1. Develop organizational privacy policies, standards and/or guidelines
  2. Define privacy program activities
    1. Education and awareness ii. Monitoring and responding to the regulatory environment
    2. Internal policy compliance
    3. Data inventories, data flows, and classification
    4. Risk assessment (Privacy Impact Assessments [PIAs]) (e,g., DPIAs etc.)
    5. Incident response and process, including jurisdictional regulations vii. Remediation
    6. Program assurance, including audits

Implement the Privacy Program Framework

  1. Communicate the framework to internal and external stakeholders
  2. Ensure continuous alignment to applicable laws and regulations to support the development of an organizational privacy program framework
    1. Understand when national laws and regulations apply (e.g. GDPR, CCPA)
    2. Understand when local laws and regulations apply  iii. Understand penalties for noncompliance with laws and regulations iv. Understand the scope and authority of oversight agencies (e.g., Data Protection Authorities, Privacy Commissioners, Federal Trade Commission, etc.
    3. Understand privacy implications of doing business with or basing operations in countries with inadequate, or without, privacy laws.
    4. Maintain the ability to manage a global privacy function vii. Maintain the ability to track multiple jurisdictions for changes in privacy law viii. Understand international data sharing arrangement agreements

Metrics

  1. Identify intended audience for metrics
  2. Define reporting resources
  3. Define privacy metrics for oversight and governance per audience
    1. Compliance metrics (examples, will vary by organization)
      1. Collection (notice)
      2. Responses to data subject inquiries
      3. Use
      4. Retention
      5. Disclosure to third parties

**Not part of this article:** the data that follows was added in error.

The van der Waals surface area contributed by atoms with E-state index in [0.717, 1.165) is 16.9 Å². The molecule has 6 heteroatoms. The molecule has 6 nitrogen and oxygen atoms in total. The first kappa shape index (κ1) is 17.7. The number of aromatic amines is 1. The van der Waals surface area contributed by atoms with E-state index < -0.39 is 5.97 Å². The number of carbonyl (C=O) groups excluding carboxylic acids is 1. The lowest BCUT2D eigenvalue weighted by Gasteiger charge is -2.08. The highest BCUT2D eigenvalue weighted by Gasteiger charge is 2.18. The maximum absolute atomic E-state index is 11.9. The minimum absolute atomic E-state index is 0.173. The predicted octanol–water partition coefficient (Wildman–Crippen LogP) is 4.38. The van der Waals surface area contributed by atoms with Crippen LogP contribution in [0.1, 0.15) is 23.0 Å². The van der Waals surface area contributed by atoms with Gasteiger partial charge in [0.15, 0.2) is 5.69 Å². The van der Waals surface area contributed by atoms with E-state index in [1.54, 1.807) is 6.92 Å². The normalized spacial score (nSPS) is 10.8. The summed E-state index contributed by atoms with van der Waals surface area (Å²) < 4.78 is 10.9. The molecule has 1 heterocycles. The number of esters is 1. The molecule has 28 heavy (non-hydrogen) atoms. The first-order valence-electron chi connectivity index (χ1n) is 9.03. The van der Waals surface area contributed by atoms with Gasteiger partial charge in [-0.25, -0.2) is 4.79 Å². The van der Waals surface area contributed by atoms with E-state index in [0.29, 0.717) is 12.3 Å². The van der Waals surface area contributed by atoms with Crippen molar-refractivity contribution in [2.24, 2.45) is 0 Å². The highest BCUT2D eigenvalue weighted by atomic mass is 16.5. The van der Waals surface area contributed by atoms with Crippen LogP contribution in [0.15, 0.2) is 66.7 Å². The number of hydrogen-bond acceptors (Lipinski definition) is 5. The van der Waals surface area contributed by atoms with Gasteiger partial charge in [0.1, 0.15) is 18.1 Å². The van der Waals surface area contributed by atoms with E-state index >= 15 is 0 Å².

6. Incidents (breaches, complaints, inquiries)
      7. Employees trained
      8. PIA metrics
      9. Privacy risk indicators
      10. Percent of company functions represented by governance mechanisms
    2. Trending iii. Privacy program return on investment (ROI) iv. Business resiliency metrics
    3. Privacy program maturity level vi. Resource utilization
  4. Identify systems/application collection points

Privacy Operational Life Cycle

Assess Your Organization

  1. Document current baseline of your privacy program
    1. Education and awareness ii. Monitoring and responding to the regulatory environment iii. Internal policy compliance
    2. Data, systems and process assessment
      1. Map data inventories, flows and classification
      2. Create “record of authority” of systems processing personal information within the organization
      3. Map and document data flow in systems and applications
      4. Analyze and classify types and uses of data
      5. Risk assessment (PIAs, etc.) vi. Incident response vii. Remediation
      6. Determine desired state and perform gap analysis against an accepted standard or law (including GDPR)
      7. Program assurance, including audit
  2. Processors and third-party vendor assessment
    1. Evaluate processors and third-party vendors, insourcing and outsourcing privacy risks, including rules of international data transfer
      1. Privacy and information security policies
      2. Access controls
      3. Where personal information is being held
      4. Who has access to personal information ii. Understand and leverage the different types of relationships Internal audit
    2. Information security
    3. Physical security
    4. Data protection authority iii. Risk assessment
    5. Type of data being outsourced
    6. Location of data
    7. Implications of cloud computing strategies
    8. Legal compliance
    9. Records retention
    10. Contractual requirements (incident response, etc.)
    11. Establish minimum standards for safeguarding information iv. Contractual requirements
    12. Ongoing monitoring and auditing
  3. Physical assessments
    1. Identify operational risk
      1. Data centers and offices
      2. Physical access controls
      3. Document destruction
      4. Media sanitization and disposal (e.g., hard drives, USB/thumb drives, etc.)
      5. Device forensics
      6. Device security (e.g., mobile devices, Internet of Things (IoT), geo-tracking, imaging/copier hard drive security controls)
    2. Mergers, acquisitions and divestitures
      1. Due diligence ii. Risk assessment
    3. Conduct analysis and assessments, as needed or appropriate
      1. Privacy Threshold Analysis (PTAs) on systems, applications and processes
      2. Privacy Impact Assessments (PIAs)
        1. Define a process for conducting Privacy Impact Assessments
          1. Understand the life cycle of a PIA